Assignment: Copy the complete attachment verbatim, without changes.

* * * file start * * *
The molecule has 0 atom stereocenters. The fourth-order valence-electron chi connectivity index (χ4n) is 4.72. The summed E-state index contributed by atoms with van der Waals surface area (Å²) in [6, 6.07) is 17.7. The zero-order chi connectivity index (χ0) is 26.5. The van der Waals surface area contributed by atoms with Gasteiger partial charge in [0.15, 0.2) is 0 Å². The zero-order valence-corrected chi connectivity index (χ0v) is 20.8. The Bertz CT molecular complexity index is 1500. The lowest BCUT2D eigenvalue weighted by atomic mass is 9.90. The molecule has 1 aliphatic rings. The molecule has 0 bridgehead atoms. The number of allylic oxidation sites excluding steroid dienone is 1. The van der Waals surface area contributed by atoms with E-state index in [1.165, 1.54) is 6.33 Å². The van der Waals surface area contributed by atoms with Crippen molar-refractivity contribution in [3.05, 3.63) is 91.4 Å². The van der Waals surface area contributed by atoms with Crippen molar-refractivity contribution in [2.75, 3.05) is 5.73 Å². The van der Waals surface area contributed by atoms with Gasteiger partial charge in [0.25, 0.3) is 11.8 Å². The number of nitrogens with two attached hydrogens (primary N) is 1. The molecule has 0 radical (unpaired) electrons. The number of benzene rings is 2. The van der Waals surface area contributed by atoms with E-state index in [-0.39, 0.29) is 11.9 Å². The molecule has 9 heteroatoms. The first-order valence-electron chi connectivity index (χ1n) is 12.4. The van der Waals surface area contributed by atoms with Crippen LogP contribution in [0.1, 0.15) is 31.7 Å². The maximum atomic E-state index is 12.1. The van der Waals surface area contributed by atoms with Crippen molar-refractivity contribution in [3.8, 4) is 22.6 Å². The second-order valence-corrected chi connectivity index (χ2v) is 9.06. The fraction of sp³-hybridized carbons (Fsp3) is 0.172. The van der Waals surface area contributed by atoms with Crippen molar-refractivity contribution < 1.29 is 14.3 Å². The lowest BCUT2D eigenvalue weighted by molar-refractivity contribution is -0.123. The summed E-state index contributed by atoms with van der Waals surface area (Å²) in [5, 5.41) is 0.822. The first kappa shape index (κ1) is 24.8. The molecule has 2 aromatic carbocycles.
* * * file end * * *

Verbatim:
The molecule has 0 atom stereocenters. The fourth-order valence-electron chi connectivity index (χ4n) is 4.72. The summed E-state index contributed by atoms with van der Waals surface area (Å²) in [6, 6.07) is 17.7. The zero-order chi connectivity index (χ0) is 26.5. The van der Waals surface area contributed by atoms with Gasteiger partial charge in [0.15, 0.2) is 0 Å². The zero-order valence-corrected chi connectivity index (χ0v) is 20.8. The Bertz CT molecular complexity index is 1500. The lowest BCUT2D eigenvalue weighted by atomic mass is 9.90. The molecule has 1 aliphatic rings. The molecule has 0 bridgehead atoms. The number of allylic oxidation sites excluding steroid dienone is 1. The van der Waals surface area contributed by atoms with E-state index in [1.165, 1.54) is 6.33 Å². The van der Waals surface area contributed by atoms with Crippen molar-refractivity contribution in [3.05, 3.63) is 91.4 Å². The van der Waals surface area contributed by atoms with Crippen molar-refractivity contribution in [2.75, 3.05) is 5.73 Å². The van der Waals surface area contributed by atoms with Gasteiger partial charge in [0.25, 0.3) is 11.8 Å². The number of nitrogens with two attached hydrogens (primary N) is 1. The molecule has 0 radical (unpaired) electrons. The number of benzene rings is 2. The van der Waals surface area contributed by atoms with E-state index in [-0.39, 0.29) is 11.9 Å². The molecule has 9 heteroatoms. The first-order valence-electron chi connectivity index (χ1n) is 12.4. The van der Waals surface area contributed by atoms with Crippen LogP contribution in [0.1, 0.15) is 31.7 Å². The maximum atomic E-state index is 12.1. The van der Waals surface area contributed by atoms with Crippen molar-refractivity contribution in [3.8, 4) is 22.6 Å². The second-order valence-corrected chi connectivity index (χ2v) is 9.06. The fraction of sp³-hybridized carbons (Fsp3) is 0.172. The van der Waals surface area contributed by atoms with Crippen molar-refractivity contribution < 1.29 is 14.3 Å². The lowest BCUT2D eigenvalue weighted by molar-refractivity contribution is -0.123. The summed E-state index contributed by atoms with van der Waals surface area (Å²) in [5, 5.41) is 0.822. The first kappa shape index (κ1) is 24.8. The molecule has 2 aromatic carbocycles.